Lessons From The Ice

A Reisterstown ice hockey program breaks down barriers.

Megan Sayles - April 2020

Lessons From The Ice

A Reisterstown ice hockey program breaks down barriers.

Megan Sayles - April 2020

-Photography by Matt Roth

When Kim Willard first heard about the Baltimore Area Special Hockey program 12 years ago, she wasn’t sure if her then 11-year-old daughter, Grace, would want to participate. Grace, who has Down syndrome, had never been on the ice before, but Willard registered Grace and her brother, Andrew, for the program anyway.

To her surprise, Grace enjoyed skating. No, she didn’t step into the rink and become Wayne Gretzky, but she practiced every weekend and continued to improve. “It was hard at first, but now I’m pretty good,” says Grace, now 22.

Since starting the adaptive recreational hockey program for children and adults with developmental disabilities in 2008, BASH team managers Jim and Teresa Zinkhan have grown the Baltimore Saints family to 130 players ranging from age 5 to 39.

Prior to founding BASH, the couple did not have any experience working with people with special needs, but per a friend’s suggestion, they created a hockey program where everyone feels welcome on the ice. With decades of playing time under his belt, Jim took on the role of “Coach Pinky”—known for his neon-pink stick, helmet, and gloves—to show players that there’s nothing wrong with being different.

“There is no guidebook on our kids, you have to see what works for each kid individually,” says Jim, pictured.

With the Reisterstown Sportsplex as its home arena, the BASH program is volunteer-based and divided into four sessions, ranging from beginner skaters to players who scrimmage each other and occasionally area high-school teams.

Along with the usual benefits that come with playing a team sport—regular exercise, a sense of community—BASH players have seen additional results, including increased core strength, muscle tone, and self-esteem. No matter the session, each player proudly sports a burgundy, white, and blue jersey with their name and number stamped on the back.

For Jim and Teresa, the heart of the program lies in the bundled-up parents who watch their children navigate the ice—a skill that some people, including Willard, never thought their child would be able to do.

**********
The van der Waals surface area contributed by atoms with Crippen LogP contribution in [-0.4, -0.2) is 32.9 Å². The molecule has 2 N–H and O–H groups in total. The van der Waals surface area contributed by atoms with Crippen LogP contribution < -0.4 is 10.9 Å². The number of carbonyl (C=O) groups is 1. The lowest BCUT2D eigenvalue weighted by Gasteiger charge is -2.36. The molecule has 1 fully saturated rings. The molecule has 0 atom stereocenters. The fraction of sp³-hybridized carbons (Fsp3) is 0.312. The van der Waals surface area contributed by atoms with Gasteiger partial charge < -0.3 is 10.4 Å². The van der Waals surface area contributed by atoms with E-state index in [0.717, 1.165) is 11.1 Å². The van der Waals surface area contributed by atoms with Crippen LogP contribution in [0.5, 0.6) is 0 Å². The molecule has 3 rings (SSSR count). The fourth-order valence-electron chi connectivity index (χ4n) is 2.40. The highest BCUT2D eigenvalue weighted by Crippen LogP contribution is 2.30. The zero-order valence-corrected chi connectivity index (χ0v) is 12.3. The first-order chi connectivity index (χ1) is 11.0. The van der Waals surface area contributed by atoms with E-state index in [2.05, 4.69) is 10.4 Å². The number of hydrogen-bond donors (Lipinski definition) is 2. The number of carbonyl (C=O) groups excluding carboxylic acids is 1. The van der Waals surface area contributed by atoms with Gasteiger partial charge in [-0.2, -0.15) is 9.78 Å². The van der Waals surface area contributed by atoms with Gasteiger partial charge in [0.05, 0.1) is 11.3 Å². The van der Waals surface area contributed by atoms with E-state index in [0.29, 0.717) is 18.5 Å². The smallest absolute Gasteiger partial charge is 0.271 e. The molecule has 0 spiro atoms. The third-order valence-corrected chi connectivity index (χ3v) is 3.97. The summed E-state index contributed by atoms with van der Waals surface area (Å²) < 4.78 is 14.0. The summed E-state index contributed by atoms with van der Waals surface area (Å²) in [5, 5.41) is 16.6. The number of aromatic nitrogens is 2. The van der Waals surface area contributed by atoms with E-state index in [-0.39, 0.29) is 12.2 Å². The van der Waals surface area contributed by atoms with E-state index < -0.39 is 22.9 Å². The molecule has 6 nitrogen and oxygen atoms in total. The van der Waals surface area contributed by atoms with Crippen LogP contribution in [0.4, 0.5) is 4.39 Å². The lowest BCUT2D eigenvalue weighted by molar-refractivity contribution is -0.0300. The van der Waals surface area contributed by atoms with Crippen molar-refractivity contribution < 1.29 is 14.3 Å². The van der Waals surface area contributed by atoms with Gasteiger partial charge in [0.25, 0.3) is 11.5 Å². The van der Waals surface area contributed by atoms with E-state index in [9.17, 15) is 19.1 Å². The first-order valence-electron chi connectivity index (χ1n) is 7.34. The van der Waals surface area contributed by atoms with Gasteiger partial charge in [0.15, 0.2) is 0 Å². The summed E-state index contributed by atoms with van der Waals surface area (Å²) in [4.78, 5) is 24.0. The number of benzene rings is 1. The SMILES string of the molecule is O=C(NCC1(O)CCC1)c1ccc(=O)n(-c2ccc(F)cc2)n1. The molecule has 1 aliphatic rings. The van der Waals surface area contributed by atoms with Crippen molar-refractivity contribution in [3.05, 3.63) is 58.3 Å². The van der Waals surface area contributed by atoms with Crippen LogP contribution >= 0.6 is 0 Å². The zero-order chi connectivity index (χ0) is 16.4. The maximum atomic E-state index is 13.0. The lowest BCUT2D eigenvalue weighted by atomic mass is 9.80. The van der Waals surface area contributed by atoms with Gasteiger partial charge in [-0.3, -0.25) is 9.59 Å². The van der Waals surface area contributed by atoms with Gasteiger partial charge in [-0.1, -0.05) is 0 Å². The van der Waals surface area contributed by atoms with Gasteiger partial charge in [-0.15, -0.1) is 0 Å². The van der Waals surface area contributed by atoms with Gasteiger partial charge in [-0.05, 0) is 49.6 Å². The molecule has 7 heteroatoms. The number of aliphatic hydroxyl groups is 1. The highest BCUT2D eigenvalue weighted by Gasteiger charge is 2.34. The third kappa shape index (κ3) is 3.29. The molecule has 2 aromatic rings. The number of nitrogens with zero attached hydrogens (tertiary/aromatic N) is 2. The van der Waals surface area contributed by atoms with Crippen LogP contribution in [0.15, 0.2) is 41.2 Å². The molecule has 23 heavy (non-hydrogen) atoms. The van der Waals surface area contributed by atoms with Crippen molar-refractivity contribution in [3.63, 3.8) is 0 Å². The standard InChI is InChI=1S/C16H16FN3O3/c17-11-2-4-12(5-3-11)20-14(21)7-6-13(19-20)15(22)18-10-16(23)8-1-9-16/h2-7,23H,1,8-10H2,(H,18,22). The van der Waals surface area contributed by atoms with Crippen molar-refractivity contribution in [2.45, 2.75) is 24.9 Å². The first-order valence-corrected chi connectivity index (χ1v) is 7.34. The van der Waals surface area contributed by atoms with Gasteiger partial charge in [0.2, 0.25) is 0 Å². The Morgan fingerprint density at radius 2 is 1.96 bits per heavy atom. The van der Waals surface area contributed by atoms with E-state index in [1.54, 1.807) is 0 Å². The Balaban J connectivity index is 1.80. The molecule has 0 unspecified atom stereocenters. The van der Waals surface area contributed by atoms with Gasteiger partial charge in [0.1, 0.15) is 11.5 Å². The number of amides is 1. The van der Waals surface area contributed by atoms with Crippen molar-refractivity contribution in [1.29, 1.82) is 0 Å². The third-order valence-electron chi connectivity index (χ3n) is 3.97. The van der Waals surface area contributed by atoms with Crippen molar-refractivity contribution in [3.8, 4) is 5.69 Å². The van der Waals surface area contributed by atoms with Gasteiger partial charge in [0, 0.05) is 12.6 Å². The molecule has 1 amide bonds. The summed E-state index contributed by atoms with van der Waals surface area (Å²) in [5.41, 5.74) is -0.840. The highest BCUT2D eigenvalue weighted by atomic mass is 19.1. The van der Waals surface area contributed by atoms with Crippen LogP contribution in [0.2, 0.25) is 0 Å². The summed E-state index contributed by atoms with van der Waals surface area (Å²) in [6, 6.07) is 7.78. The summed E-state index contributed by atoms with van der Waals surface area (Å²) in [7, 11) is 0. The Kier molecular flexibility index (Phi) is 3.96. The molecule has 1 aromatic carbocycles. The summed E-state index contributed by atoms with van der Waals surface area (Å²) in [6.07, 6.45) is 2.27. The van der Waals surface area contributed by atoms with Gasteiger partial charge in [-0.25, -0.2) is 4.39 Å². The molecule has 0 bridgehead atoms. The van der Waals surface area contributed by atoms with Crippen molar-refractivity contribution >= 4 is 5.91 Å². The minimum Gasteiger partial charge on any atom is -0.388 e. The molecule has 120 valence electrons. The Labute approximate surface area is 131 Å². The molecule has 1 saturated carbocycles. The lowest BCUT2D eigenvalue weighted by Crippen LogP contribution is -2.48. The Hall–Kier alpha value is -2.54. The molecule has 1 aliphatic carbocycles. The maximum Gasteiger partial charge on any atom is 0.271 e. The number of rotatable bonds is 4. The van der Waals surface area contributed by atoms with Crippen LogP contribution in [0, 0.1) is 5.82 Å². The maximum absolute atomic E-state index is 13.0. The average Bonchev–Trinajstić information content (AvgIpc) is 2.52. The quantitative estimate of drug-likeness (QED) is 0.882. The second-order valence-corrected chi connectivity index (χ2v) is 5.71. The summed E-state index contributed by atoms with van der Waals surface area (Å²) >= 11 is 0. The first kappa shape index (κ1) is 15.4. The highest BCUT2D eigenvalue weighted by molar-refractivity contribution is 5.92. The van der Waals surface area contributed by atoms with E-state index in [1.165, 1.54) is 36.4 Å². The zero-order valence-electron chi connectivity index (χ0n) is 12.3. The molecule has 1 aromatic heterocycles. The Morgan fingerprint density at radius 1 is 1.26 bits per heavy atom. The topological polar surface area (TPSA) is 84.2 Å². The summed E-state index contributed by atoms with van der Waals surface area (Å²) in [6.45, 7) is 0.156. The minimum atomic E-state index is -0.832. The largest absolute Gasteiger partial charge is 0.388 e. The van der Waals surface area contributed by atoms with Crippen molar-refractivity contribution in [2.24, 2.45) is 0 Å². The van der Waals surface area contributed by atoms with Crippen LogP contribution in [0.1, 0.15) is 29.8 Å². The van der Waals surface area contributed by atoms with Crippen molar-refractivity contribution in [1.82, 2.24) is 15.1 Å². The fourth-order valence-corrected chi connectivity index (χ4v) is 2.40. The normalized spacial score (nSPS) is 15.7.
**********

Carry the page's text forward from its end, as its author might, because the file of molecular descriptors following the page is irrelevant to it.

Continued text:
“It’s our Saturday morning miracle every Saturday,” Willard says.

Now, as a Baltimore Saints player for more than a decade, Grace makes skating look easy. She went from using handmade PVC-pipe walkers to gliding around the rink so quickly that not even the brisk air can perturb her. “I feel much better skating,” Grace says. “I feel proud.”

You May Also Like

The Birds Nest

How the Orioles Are Preparing for a “Pandemic Season”

Staying apart is the new team bonding experience.

The Bird's Nest

What The New “Not Normal” Looks and Sounds Like at Camden Yards

The Orioles’ fanless season began this week against the Yankees.

The Chatter

Baltimoreans Pay Tribute to Sports Superfan Mo Gaba

The 14-year-old lost his battle to cancer hours after being elected into the O’s Hall of Fame.

The Chatter

Boxer Yahu Blackwell Is An All-Everything Businessman

The 33-year-old Baltimore native is the owner of the new Rita’s Italian Ice in Hampden.


Bird Brains

Some really smart humans are behind the Orioles’ data-friendly rebuilding project. Will they remake the Birds into a winner?

The Chatter

Early Risers Turn to Skateboarding as a Pandemic Pastime

Group of guys in their 30s and 40s spend mornings skating in Hampden’s Roosevelt Park.

-Photography by Matt Roth

Connect With Us

Most Read

How the Orioles Are Preparing for a “Pandemic Season”: Staying apart is the new team bonding experience.

Five Things to Know About Democratic Mayoral Nominee Brandon Scott: The 36-year-old City Council President rallies past Sheila Dixon to win Democratic mayoral primary.

Design for Distancing Competition Aims to Revive The Beauty of Public Spaces: Forward-thinking social-distancing structures could be built in the city as early as this month.

The Womanist Reader Creates an Online Library of Black Literature: A Baltimore writer curates an evolving list of women writers for her women followers.

Amid The Economic Chaos, Downtown Partnership’s New President Has a Plan: Shelonda Stokes was just named president after serving in an interim leadership role.